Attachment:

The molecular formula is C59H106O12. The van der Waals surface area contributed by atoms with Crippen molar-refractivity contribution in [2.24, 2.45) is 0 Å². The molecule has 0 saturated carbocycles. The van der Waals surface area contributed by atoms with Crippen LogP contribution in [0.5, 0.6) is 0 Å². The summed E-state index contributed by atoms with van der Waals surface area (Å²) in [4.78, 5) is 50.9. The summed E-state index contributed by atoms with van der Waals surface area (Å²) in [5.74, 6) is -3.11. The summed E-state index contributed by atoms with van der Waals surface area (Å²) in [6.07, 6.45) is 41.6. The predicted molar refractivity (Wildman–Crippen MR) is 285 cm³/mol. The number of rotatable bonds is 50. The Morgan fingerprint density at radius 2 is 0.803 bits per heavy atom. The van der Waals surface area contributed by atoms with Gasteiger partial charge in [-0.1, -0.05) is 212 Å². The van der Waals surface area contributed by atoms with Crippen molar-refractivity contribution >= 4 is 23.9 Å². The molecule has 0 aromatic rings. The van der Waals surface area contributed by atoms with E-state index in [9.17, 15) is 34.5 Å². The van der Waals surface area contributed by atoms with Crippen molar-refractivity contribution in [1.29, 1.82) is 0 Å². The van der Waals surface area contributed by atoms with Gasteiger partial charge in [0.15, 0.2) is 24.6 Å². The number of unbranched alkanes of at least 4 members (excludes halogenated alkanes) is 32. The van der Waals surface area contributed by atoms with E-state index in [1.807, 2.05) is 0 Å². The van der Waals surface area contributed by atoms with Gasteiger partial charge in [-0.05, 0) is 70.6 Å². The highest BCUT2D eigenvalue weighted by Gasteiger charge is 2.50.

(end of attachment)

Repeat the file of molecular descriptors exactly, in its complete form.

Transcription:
The molecular formula is C59H106O12. The van der Waals surface area contributed by atoms with Crippen molar-refractivity contribution in [2.24, 2.45) is 0 Å². The molecule has 0 saturated carbocycles. The van der Waals surface area contributed by atoms with Crippen LogP contribution in [0.5, 0.6) is 0 Å². The summed E-state index contributed by atoms with van der Waals surface area (Å²) in [4.78, 5) is 50.9. The summed E-state index contributed by atoms with van der Waals surface area (Å²) in [5.74, 6) is -3.11. The summed E-state index contributed by atoms with van der Waals surface area (Å²) in [6.07, 6.45) is 41.6. The predicted molar refractivity (Wildman–Crippen MR) is 285 cm³/mol. The number of rotatable bonds is 50. The Morgan fingerprint density at radius 2 is 0.803 bits per heavy atom. The van der Waals surface area contributed by atoms with Gasteiger partial charge in [-0.1, -0.05) is 212 Å². The van der Waals surface area contributed by atoms with Crippen molar-refractivity contribution >= 4 is 23.9 Å². The molecule has 0 aromatic rings. The van der Waals surface area contributed by atoms with E-state index in [9.17, 15) is 34.5 Å². The van der Waals surface area contributed by atoms with Crippen molar-refractivity contribution in [1.29, 1.82) is 0 Å². The van der Waals surface area contributed by atoms with Gasteiger partial charge in [0.15, 0.2) is 24.6 Å². The number of unbranched alkanes of at least 4 members (excludes halogenated alkanes) is 32. The van der Waals surface area contributed by atoms with E-state index in [1.807, 2.05) is 0 Å². The van der Waals surface area contributed by atoms with Gasteiger partial charge in [-0.05, 0) is 70.6 Å². The highest BCUT2D eigenvalue weighted by Gasteiger charge is 2.50.